Hmmm, it wouldn’t technically be a ‘correction’ because Saji wasn’t part of CB. However, it’s more than just Tieria being pissed I believe.

          I actually think that this kind of slapping means more, than potentially abusive physicality. The slap is a very insulting gesture, a slur on one’s dignity. I slapped the shit out of some punk back in high school and the guy’s parent brought a lawyer threatening me with some suit that isn’t battery – but related to what I just said about slurring dignity.

          Related to this is my how one of my friends who has an M. A. in Psychology explained to me with regarding to children and corporal punishment: the gesture is the important thing, not the intensity of the force.

          So following that logic, Tieria did it better than everyone in UC did.

          Many series end with a resolution to the conflict, but we all know from history that ceasefires and treaties really solve nothing in the end.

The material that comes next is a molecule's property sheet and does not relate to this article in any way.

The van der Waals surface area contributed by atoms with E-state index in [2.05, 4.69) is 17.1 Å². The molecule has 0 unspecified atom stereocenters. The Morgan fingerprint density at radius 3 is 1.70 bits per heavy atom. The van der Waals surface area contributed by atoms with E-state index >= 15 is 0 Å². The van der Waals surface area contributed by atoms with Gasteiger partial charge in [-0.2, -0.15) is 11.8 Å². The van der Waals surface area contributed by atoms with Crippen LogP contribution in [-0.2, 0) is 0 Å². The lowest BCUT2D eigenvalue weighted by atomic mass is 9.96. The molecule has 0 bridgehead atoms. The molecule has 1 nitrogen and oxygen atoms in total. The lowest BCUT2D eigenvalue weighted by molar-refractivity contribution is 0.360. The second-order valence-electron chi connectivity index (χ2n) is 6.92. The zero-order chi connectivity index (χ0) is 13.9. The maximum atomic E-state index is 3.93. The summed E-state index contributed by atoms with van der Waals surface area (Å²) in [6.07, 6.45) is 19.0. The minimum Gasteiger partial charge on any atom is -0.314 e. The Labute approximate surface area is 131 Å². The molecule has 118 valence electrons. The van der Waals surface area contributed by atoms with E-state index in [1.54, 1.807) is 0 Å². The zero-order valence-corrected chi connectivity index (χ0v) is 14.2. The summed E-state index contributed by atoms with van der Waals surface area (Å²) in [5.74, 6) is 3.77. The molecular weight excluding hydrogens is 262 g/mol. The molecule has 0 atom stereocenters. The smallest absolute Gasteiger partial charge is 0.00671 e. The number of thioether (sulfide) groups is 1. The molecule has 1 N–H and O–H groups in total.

Probably the most interesting treatment of how the world works after the grand battle that resolves the question of victory happens in SDF Macross. The big battle happens in episode 27 in a 35 episode series. You didn’t dislike Macross Frontier too much having given it a 7, I think the original series is well worth your time.

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  11. sanuya says:

    the only gundam series that i enjoy from the begining to the end (13 episode if im not wrong) is the 8th MS team, what do you think about that series??

    • I like Mobile Suit Gundam: the 08th MS Team a lot. I find the love story to be the most charming in the franchise notable for not excelling at love stories and romantic angles. I think that some of the themes or elements make for great homages to what makes the Universal Century continuity remarkable:

      – Gineas’ obsession with the development of the Apsalus mobile armor is evocative of the Principality of Zeon’s obsession for technological ‘silver bullets’ to win them the war.
      – Norris Packard. This guy represents the kind of badass character that is all but gone from contemporary Gundam. He’s of the school of Ramba Ral, Dozle Zabi, and South Burning. Contemporary shows will limit badassery to bishounen character designs, with the exception of Sergei in Gundam 00.